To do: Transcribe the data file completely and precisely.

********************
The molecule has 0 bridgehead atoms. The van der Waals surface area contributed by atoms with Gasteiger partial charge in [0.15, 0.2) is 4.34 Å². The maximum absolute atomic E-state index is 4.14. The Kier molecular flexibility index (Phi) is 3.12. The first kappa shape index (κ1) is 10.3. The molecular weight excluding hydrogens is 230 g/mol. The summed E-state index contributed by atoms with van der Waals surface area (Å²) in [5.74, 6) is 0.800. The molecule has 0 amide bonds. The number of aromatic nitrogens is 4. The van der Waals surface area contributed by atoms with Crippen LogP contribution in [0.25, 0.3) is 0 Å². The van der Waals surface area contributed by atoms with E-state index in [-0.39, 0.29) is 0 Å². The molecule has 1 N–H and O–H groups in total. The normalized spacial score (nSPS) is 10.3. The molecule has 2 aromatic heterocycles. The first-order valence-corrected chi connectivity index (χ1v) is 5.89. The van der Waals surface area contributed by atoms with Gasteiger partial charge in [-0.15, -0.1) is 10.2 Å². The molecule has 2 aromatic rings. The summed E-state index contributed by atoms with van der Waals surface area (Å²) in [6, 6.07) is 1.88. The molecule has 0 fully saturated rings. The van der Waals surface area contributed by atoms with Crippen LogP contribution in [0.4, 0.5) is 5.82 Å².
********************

The molecule has 0 bridgehead atoms. The van der Waals surface area contributed by atoms with Gasteiger partial charge in [0.15, 0.2) is 4.34 Å². The maximum absolute atomic E-state index is 4.14. The Kier molecular flexibility index (Phi) is 3.12. The first kappa shape index (κ1) is 10.3. The molecular weight excluding hydrogens is 230 g/mol. The summed E-state index contributed by atoms with van der Waals surface area (Å²) in [5.74, 6) is 0.800. The molecule has 0 amide bonds. The number of aromatic nitrogens is 4. The van der Waals surface area contributed by atoms with Crippen LogP contribution in [0.25, 0.3) is 0 Å². The van der Waals surface area contributed by atoms with E-state index in [-0.39, 0.29) is 0 Å². The molecule has 1 N–H and O–H groups in total. The normalized spacial score (nSPS) is 10.3. The molecule has 2 aromatic heterocycles. The first-order valence-corrected chi connectivity index (χ1v) is 5.89. The van der Waals surface area contributed by atoms with Gasteiger partial charge in [-0.15, -0.1) is 10.2 Å². The molecule has 2 aromatic rings. The summed E-state index contributed by atoms with van der Waals surface area (Å²) in [6, 6.07) is 1.88. The molecule has 0 fully saturated rings. The van der Waals surface area contributed by atoms with Crippen LogP contribution in [0.4, 0.5) is 5.82 Å².